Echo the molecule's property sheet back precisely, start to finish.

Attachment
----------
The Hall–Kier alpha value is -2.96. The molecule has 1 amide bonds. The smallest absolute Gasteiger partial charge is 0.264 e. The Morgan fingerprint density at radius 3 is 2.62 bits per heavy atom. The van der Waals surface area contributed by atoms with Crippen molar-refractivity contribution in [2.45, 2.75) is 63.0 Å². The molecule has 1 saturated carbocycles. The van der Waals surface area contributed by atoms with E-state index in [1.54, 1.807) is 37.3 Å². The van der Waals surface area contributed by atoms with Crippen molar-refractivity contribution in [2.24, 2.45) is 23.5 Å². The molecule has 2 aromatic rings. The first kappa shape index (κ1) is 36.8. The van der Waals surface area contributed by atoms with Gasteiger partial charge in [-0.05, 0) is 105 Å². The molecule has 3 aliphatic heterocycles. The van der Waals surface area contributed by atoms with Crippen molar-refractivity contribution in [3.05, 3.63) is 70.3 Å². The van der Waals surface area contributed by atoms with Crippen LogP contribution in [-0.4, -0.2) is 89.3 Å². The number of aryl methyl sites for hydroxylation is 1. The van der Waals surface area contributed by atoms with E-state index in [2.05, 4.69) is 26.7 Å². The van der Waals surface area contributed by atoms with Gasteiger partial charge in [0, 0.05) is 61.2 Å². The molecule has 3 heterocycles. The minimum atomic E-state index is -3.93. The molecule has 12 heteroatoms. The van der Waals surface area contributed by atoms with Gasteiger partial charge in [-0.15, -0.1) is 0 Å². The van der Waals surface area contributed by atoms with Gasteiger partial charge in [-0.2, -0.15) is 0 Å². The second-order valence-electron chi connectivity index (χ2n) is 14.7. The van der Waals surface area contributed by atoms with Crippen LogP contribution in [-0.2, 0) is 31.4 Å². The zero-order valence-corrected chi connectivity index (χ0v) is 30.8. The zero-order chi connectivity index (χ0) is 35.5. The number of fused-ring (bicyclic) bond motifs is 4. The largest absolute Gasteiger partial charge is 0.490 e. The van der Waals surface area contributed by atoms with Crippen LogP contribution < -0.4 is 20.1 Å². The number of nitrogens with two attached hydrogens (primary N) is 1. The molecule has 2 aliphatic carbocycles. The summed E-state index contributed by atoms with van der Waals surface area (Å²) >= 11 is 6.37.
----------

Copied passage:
The Hall–Kier alpha value is -2.96. The molecule has 1 amide bonds. The smallest absolute Gasteiger partial charge is 0.264 e. The Morgan fingerprint density at radius 3 is 2.62 bits per heavy atom. The van der Waals surface area contributed by atoms with Crippen molar-refractivity contribution in [2.45, 2.75) is 63.0 Å². The molecule has 1 saturated carbocycles. The van der Waals surface area contributed by atoms with E-state index in [1.54, 1.807) is 37.3 Å². The van der Waals surface area contributed by atoms with Crippen molar-refractivity contribution in [2.24, 2.45) is 23.5 Å². The molecule has 2 aromatic rings. The first kappa shape index (κ1) is 36.8. The van der Waals surface area contributed by atoms with Gasteiger partial charge in [-0.05, 0) is 105 Å². The molecule has 3 aliphatic heterocycles. The van der Waals surface area contributed by atoms with Crippen molar-refractivity contribution in [3.05, 3.63) is 70.3 Å². The van der Waals surface area contributed by atoms with Crippen LogP contribution in [-0.4, -0.2) is 89.3 Å². The number of aryl methyl sites for hydroxylation is 1. The van der Waals surface area contributed by atoms with E-state index in [2.05, 4.69) is 26.7 Å². The van der Waals surface area contributed by atoms with Gasteiger partial charge in [0, 0.05) is 61.2 Å². The molecule has 3 heterocycles. The minimum atomic E-state index is -3.93. The molecule has 12 heteroatoms. The van der Waals surface area contributed by atoms with Gasteiger partial charge in [-0.15, -0.1) is 0 Å². The van der Waals surface area contributed by atoms with Gasteiger partial charge in [-0.2, -0.15) is 0 Å². The second-order valence-electron chi connectivity index (χ2n) is 14.7. The van der Waals surface area contributed by atoms with Crippen LogP contribution in [-0.2, 0) is 31.4 Å². The zero-order valence-corrected chi connectivity index (χ0v) is 30.8. The zero-order chi connectivity index (χ0) is 35.5. The number of fused-ring (bicyclic) bond motifs is 4. The largest absolute Gasteiger partial charge is 0.490 e. The van der Waals surface area contributed by atoms with Crippen LogP contribution < -0.4 is 20.1 Å². The number of nitrogens with two attached hydrogens (primary N) is 1. The molecule has 2 aliphatic carbocycles. The summed E-state index contributed by atoms with van der Waals surface area (Å²) >= 11 is 6.37.